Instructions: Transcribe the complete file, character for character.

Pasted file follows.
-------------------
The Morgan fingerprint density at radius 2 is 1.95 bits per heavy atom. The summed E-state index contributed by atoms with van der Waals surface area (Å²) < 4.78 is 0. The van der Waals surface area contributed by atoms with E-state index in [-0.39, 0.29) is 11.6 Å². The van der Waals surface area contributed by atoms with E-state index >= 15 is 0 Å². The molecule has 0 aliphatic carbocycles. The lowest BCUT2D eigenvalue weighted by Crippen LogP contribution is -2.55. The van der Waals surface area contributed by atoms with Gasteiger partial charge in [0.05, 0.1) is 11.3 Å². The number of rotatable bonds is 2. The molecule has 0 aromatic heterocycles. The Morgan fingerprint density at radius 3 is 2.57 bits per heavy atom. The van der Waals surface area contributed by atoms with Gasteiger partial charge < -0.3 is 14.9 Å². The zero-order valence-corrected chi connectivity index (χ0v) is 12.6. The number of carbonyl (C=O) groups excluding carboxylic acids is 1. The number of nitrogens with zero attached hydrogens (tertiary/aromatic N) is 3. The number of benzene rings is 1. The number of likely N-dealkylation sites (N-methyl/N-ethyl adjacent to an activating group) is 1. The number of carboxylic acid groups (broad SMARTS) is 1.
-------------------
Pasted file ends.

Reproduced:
The Morgan fingerprint density at radius 2 is 1.95 bits per heavy atom. The summed E-state index contributed by atoms with van der Waals surface area (Å²) < 4.78 is 0. The van der Waals surface area contributed by atoms with E-state index in [-0.39, 0.29) is 11.6 Å². The van der Waals surface area contributed by atoms with E-state index >= 15 is 0 Å². The molecule has 0 aliphatic carbocycles. The lowest BCUT2D eigenvalue weighted by Crippen LogP contribution is -2.55. The van der Waals surface area contributed by atoms with Gasteiger partial charge in [0.05, 0.1) is 11.3 Å². The number of rotatable bonds is 2. The molecule has 0 aromatic heterocycles. The Morgan fingerprint density at radius 3 is 2.57 bits per heavy atom. The van der Waals surface area contributed by atoms with Gasteiger partial charge < -0.3 is 14.9 Å². The zero-order valence-corrected chi connectivity index (χ0v) is 12.6. The number of carbonyl (C=O) groups excluding carboxylic acids is 1. The number of nitrogens with zero attached hydrogens (tertiary/aromatic N) is 3. The number of benzene rings is 1. The number of likely N-dealkylation sites (N-methyl/N-ethyl adjacent to an activating group) is 1. The number of carboxylic acid groups (broad SMARTS) is 1.